As with most food allergies, the severity of cheese allergy symptoms varies greatly from person to person. Cheese allergies can cause a variety of symptoms from minor to severe and even life-threatening, with onset usually occurring within an hour of cheese consumption. Those who are allergic to cheese often experience more severe reactions with certain cheeses, and minor symptoms with other kinds of cheese.
If you are allergic to cheese, that probably indicates an underlying allergy to lactose, casein, or whey, proteins found both in cheese and in other dairy products, such as milk. People with this allergy should be cautioned that certain cheeses are more likely to cause symptoms than others. This is because some cheeses, particularly softer cheese, contain more of these proteins. The signs of a cheese allergy caused by lactose intolerance are mainly digestive, including nausea, bloating, gas, and diarrhea. Other symptoms include skin rashes, congestion, wheezing, chest tightness, and difficulty breathing.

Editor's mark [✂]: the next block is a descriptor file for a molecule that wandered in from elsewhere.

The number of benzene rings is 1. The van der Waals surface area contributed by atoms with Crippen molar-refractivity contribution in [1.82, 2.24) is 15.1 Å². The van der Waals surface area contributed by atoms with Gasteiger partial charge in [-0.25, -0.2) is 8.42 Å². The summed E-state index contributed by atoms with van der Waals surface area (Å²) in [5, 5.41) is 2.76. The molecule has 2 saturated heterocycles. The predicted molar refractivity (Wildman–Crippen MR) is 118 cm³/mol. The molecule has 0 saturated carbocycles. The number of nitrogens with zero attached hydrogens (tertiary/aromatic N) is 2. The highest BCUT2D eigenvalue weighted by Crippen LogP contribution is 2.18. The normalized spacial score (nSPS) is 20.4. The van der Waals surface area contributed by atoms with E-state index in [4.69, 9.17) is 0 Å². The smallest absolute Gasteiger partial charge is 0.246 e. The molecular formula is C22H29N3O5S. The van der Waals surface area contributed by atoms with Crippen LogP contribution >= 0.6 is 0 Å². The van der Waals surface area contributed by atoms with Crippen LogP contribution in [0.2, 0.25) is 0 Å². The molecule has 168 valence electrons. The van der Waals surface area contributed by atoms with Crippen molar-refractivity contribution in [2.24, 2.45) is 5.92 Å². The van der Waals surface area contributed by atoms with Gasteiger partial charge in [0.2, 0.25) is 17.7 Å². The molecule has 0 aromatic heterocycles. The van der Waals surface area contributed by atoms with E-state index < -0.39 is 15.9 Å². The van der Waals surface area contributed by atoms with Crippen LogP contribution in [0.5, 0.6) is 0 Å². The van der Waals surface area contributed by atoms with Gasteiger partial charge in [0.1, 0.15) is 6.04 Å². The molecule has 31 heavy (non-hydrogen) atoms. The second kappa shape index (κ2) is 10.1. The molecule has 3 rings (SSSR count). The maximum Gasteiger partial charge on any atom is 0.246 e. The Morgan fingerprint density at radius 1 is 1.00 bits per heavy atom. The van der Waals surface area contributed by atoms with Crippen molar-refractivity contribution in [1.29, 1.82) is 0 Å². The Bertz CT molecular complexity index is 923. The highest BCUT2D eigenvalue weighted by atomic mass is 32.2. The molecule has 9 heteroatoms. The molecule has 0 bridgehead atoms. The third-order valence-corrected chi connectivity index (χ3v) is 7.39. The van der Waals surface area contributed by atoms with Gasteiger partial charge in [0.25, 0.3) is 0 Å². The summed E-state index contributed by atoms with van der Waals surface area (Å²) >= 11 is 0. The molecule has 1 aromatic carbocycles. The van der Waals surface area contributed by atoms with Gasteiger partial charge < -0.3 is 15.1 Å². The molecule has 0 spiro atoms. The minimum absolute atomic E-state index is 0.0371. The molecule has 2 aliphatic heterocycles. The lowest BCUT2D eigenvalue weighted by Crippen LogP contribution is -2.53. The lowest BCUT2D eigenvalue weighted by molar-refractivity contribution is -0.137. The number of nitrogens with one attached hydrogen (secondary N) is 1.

Other cheese allergies are caused by sensitivities to molds. Those with this type of food sensitivity are more likely to experience reactions after eating aged cheeses containing mold, such as asiago and gorgonzola. These allergies usually lead to symptoms affecting the mouth, such as itching or burning on the tongue and throat, facial skin irritation or swelling, sinus congestion, wheezing and asthmatic symptoms.
Cheese allergies can also be caused by a sensitivity to tyramine, an amino acid contained in foods that are fermented. Found in aged cheese, processed cheese, and soy-based cheese, those with tyramine sensitivities usually experience reactions after eating Parmesan, Romano, Brie, American, Gouda, Colby and several other types of cheese. This reaction results in excess histamine, leading to congestion, increased heart rate, and difficulty breathing.